- Keep calm and act normally: you may be worried about your cat if they are scared and, especially if you have a nervous disposition yourself, it might be difficult to stay cool. However, doing so is fundamental when approaching a scared cat. These animals are very sensitive and can sense even minute changes in your mood and demeanor. If you approach a scared cat in a similar state of anxiety then it might only exacerbate things. They may even see you as the aggressor and feel the need to lash out. Try to maintain a relaxed body posture, making your actions firm and deliberate.
- Speak softly: cat's also have sensitive hearing. Approaching a cat while talking loudly, shouting or even simply showing surprise when finding them can sound aggressive to feline ears. Speaking softly in tones which are reassuring yet authoritative.
- Move carefully and slowly: keep a prudent distance from a scared cat. Even loving family cats can see you as a threat if you are not behaving properly. If the cat is a stray cat this is even more important. Not only do you have less ability to predict their actions, but they may be carrying disease which they can transmit through bites or scratches. If you approach too quickly and are not careful with your actions, you can send the cat further into hiding or exacerbate its suffering.
- Encourage them to approach: ideally, you will want the cat to feel self-motivated to move in your direction rather than moving in for the approach. Jumping on a cat or trying to grab it by force can lead to future mistrust in your relationship, not to mention immediate dislike. Cats are also very agile, so they can be hard to catch. Lure it out with a toy, trusted object or some food. Your deameanor will do more to calm them down than your actions, so be patient and wait for them to come to you.
Tips to attract a scared or shy cat
The main principle in attracting a scared or shy cat is to stimulate their curiosity. You should do this in an environment which has little to no aggressive or intimidating stimuli. For example, turn off loud music or ask nearby people to quiet down. This will help to make the cat feel like they are coming back into an environment in which they can feel safe and move back into with confidence in their safety. Cats are intelligent and love being mentally stimulated. This intelligence is our best ally in trying to approach a scared cat, whether or not they are our own pet or stray.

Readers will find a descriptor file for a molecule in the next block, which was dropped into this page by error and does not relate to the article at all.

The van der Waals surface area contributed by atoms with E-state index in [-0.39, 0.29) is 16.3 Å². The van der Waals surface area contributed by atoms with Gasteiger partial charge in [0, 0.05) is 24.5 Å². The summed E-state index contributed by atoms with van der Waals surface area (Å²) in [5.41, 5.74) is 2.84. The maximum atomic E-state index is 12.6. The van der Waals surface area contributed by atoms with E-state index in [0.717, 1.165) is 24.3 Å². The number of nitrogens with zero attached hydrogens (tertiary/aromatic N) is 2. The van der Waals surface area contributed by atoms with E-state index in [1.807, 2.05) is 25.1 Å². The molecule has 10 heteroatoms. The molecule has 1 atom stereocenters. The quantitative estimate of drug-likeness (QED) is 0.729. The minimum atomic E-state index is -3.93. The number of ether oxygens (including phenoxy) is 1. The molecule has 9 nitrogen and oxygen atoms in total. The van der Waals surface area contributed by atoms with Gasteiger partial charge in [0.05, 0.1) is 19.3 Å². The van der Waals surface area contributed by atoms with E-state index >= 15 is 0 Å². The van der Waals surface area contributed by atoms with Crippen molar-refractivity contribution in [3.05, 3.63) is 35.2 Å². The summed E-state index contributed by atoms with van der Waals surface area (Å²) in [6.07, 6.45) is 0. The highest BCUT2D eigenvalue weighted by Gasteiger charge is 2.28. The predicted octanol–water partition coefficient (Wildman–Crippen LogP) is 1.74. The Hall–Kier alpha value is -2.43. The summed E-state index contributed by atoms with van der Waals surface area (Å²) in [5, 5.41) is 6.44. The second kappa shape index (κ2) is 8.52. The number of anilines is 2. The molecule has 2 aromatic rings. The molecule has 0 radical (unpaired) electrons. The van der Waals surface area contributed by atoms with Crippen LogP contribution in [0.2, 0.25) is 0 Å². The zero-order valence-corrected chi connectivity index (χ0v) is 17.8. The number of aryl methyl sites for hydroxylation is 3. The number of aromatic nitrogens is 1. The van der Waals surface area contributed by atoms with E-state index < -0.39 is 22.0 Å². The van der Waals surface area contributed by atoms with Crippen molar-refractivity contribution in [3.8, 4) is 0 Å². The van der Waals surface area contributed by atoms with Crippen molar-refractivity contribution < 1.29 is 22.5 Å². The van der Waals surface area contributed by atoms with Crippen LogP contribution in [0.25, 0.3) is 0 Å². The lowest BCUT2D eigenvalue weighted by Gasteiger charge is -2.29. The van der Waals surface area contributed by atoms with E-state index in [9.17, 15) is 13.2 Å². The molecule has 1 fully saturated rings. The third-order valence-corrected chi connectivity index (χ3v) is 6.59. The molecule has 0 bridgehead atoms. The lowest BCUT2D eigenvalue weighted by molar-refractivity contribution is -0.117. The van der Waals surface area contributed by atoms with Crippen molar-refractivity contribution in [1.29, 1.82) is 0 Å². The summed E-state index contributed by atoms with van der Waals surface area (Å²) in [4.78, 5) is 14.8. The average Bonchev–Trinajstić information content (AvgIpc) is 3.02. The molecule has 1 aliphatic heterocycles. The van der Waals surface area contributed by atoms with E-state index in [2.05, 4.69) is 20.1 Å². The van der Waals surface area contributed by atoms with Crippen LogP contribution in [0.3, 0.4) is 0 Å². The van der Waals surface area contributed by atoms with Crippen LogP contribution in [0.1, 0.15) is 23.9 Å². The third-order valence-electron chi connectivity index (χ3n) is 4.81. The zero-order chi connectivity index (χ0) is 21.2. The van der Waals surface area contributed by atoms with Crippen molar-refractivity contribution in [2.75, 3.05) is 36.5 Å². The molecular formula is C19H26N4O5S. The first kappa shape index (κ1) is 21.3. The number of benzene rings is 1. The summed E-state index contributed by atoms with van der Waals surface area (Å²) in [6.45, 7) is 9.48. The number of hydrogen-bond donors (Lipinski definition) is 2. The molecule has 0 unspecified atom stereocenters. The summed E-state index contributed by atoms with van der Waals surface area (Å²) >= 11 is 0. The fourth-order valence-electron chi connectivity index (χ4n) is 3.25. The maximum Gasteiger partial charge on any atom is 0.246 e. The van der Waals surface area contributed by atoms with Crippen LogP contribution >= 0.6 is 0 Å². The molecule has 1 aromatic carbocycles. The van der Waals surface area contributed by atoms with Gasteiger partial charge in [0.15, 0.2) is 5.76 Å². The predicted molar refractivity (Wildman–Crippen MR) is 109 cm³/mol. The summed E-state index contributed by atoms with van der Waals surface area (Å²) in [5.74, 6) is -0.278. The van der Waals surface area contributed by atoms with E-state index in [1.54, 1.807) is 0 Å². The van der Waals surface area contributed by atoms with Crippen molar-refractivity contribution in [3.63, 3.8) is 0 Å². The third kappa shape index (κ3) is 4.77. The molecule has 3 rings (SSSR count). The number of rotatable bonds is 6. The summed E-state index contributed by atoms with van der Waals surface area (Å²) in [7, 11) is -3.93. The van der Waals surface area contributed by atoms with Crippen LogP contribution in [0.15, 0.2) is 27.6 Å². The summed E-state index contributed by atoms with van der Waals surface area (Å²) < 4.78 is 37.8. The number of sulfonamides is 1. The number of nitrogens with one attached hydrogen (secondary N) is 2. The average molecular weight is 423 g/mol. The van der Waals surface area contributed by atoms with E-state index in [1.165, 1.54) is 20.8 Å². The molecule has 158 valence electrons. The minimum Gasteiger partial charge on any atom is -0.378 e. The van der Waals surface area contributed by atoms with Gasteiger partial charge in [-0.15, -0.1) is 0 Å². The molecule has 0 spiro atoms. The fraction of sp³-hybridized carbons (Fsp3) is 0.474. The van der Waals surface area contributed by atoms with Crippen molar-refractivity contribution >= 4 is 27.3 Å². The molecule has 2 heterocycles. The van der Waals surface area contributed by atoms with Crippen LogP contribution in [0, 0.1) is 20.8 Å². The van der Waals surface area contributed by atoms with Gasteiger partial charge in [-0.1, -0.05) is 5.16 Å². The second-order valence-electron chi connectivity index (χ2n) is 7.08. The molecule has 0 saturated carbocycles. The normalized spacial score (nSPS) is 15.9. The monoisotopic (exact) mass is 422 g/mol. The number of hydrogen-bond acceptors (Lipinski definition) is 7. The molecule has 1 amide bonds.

If you have recently adopted a cat, you need to understand the importance of building up their confidence in a new home. They will likely spend a lot of the time being scared, shy or hiding which can seem worrying. This is part of the process and if you want to build up trust, trying to force them to connect can be counterproductive. Ideally, find objects and games which encourage the cat and employ positive reinforcement.
Once good example is to use a toy such as a wand with a feather on it. This is a great way to distract the cat from the stimulus which caused them to become afraid in the first place. You can wave the wand in front of the area your frightened cat is hiding and try to lure them out with a game. You will need to start waving the wand gently and not make them more intimidated by agitating the cat with it. You can increase the interaction little by little and hopefully reassure your kitty.
Rewarding your cat with positive reinforcement will not only help them calm down, but also reassure them for future occurrences. Unfortunately, if you encounter a stray cat, they may not be able to trust you enough even with positive reinforcement. In these cases, you will need patience more than anything. If you have a scared cat who keeps coming by your home, you can slowly build up trust by leaving out food regularly so they come to associate you with care and protection rather than fear.
With stray cats, you also need to take into account they have an unknown history to you. They may have suffered in the past which will lead to being frightened of all humans. If you have a rescue cat, the same can happen. This is another reason why patience is so important in approaching a frightened cat.
If you want to read similar articles to How to Approach a Scared Cat, we recommend you visit our Behavioral problems category.